Introduction

Now is an interesting time for PC gaming. With the release of NVIDIA's 7800 series as well as the upcoming ATI x1000 series graphics cards, the potential for graphics in games is only just starting to be realized. Games like F.E.A.R, Call of Duty 2, and Age of Empires 3 promise to take PC gaming to a new level graphically, and frankly, we couldn't be happier about it. We seem to have a similar situation right now of when ATI's RADEON 9700 series launched, and the new hardware allowed game developers the freedom to experiment with new ideas; therefore, creating a new generation of games. One particular graphics engine that has had an important impact for developers lately is Half life 2's Source engine, and though it has been around for a while now, the developers have recently decided to give the engine a bit of a face-lift, metaphorically speaking.

That's right, Valve has updated their source engine to enable something called High Dynamic Range, and the first two applications to implement this are Day of Defeat (a popular Half life 2 mod) and the upcoming new level for Half life 2: the Lost Coast. High dynamic range is basically a more realistic way to implement lighting in a three-dimensional world. With HDR, light sources will appear brighter, and other effects like blooming are possible. HDR, along with other things like auto-exposure, take lighting to a new level, further enhancing the realism of a virtual world. To give you a better idea of the concept behind HDR, here is a quote from Paul Debevec:
"The 'dynamic range' of a scene is the contrast ratio between its brightest and darkest parts. A plate of evenly-lit mashed potatoes outside on a cloudy day is low-dynamic range. The interior of an ornate cathedral with light streaming in through its stained-glass windows is high dynamic range. In fact, any scene in which the light sources can be seen directly is high dynamic range."
Obviously, one of the first things that we were concerned about regarding this upgrade was how this would affect performance. We weren't sure quite what to expect, but we did some testing on multiple ATI and NVIDIA graphics cards, and we'll take a look at the results later on. First, let's go a bit more in-depth into the technology.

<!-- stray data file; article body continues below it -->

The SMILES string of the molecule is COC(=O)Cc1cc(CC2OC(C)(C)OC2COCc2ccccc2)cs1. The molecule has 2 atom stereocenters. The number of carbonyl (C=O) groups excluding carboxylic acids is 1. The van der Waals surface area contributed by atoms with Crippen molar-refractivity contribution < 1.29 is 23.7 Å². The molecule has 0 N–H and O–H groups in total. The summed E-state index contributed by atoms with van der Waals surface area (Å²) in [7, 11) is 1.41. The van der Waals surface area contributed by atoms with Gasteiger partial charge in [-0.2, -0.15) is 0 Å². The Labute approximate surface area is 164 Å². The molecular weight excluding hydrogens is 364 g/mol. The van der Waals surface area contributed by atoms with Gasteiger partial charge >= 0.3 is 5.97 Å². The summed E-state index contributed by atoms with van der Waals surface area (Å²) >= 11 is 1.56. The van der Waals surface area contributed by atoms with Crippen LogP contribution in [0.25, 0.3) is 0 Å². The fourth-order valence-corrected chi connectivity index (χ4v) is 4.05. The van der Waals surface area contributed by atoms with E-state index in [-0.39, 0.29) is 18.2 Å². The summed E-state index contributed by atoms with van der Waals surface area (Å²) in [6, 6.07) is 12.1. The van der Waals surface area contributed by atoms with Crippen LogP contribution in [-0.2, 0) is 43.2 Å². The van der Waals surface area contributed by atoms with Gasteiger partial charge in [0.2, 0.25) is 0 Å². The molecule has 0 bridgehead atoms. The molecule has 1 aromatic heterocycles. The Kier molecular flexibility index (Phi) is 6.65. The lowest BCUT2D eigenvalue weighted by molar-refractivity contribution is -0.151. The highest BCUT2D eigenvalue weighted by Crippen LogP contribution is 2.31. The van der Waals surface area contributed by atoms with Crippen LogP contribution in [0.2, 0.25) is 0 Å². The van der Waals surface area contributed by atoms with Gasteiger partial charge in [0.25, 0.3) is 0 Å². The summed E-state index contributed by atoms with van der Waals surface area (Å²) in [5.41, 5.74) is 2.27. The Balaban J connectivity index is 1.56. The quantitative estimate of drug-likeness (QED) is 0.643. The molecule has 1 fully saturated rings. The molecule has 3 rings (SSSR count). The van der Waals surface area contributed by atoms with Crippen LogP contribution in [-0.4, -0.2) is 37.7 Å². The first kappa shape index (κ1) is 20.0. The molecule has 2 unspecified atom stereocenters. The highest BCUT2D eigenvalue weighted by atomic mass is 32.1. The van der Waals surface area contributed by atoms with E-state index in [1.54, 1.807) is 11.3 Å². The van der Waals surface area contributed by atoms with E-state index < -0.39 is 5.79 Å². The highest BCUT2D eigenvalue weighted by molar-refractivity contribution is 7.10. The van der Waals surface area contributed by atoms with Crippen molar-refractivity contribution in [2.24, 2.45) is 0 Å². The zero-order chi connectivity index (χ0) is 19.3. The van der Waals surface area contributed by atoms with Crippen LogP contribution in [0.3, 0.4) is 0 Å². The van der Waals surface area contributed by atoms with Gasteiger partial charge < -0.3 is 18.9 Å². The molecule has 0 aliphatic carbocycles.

Valve’s HDR Source Implementation
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  • eastvillager - Monday, October 03, 2005 - link

    Screenshots don't do it justice, nor does 'trying' it for 5 minutes, deciding you don't like it and then going back to your old config. It adds considerably to the experience, for me at least. Reply
  • Marsumane - Sunday, October 02, 2005 - link

    Im not so sure I agree that the NV cards are not as good at implementing this engine's HDR effects due to the fact that the NV cards are all one of two extremes. They are either the highest end cards which crush the entire ati lineup and dont provide a good comparison, or they are the lowest-tier card in the roundup with no real direct competition. I mean just look at the memory bandwidth of the 6600gt as well as the pixel pipelines and ull find that it has no real comparison to the ati cards benched. Furthermore, I dont see how the ATI cards have anything to compare to either. It seems as if the top NV card had the least impact from implementing HDR and it just scaled down the list fairly evenly. Maybe the conclusion was made based upon the numbers of cards not posted, but from my perception, based on reading the numbers on here, I'm not seeing any real reason to state that NV cards do worse than ATI cards in this comparison. Furthermore, look at the x800 from bloom to full HDR. The 6600gt had less of a percentage hit as compared to the x800. Maybe I missed something, but does anyone else see this? Please correct me if im wrong. Reply
  • gamara - Tuesday, October 04, 2005 - link